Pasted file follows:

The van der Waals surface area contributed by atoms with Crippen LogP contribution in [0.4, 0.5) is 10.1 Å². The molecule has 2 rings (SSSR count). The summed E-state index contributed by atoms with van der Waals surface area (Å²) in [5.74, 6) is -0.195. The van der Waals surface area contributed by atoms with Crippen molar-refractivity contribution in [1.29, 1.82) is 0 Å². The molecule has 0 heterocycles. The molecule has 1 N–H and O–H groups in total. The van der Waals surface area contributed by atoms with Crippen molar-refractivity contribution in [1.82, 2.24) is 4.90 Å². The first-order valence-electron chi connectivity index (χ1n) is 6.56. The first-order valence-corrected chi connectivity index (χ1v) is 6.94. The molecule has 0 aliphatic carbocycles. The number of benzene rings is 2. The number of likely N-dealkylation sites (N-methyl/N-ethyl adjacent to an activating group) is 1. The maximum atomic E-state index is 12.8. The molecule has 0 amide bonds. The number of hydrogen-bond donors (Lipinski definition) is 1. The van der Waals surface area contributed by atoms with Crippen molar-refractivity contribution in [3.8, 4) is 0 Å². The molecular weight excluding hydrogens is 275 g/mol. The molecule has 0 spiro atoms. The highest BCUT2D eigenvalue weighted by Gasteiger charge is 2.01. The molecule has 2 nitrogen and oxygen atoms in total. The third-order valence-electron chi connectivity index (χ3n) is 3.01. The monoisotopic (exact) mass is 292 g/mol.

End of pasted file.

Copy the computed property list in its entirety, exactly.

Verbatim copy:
The van der Waals surface area contributed by atoms with Crippen LogP contribution in [0.4, 0.5) is 10.1 Å². The molecule has 2 rings (SSSR count). The summed E-state index contributed by atoms with van der Waals surface area (Å²) in [5.74, 6) is -0.195. The van der Waals surface area contributed by atoms with Crippen molar-refractivity contribution in [1.29, 1.82) is 0 Å². The molecule has 0 heterocycles. The molecule has 1 N–H and O–H groups in total. The van der Waals surface area contributed by atoms with Crippen molar-refractivity contribution in [1.82, 2.24) is 4.90 Å². The first-order valence-electron chi connectivity index (χ1n) is 6.56. The first-order valence-corrected chi connectivity index (χ1v) is 6.94. The molecule has 0 aliphatic carbocycles. The number of benzene rings is 2. The number of likely N-dealkylation sites (N-methyl/N-ethyl adjacent to an activating group) is 1. The maximum atomic E-state index is 12.8. The molecule has 0 amide bonds. The number of hydrogen-bond donors (Lipinski definition) is 1. The van der Waals surface area contributed by atoms with Crippen molar-refractivity contribution in [3.8, 4) is 0 Å². The molecular weight excluding hydrogens is 275 g/mol. The molecule has 0 spiro atoms. The highest BCUT2D eigenvalue weighted by Gasteiger charge is 2.01. The molecule has 2 nitrogen and oxygen atoms in total. The third-order valence-electron chi connectivity index (χ3n) is 3.01. The monoisotopic (exact) mass is 292 g/mol.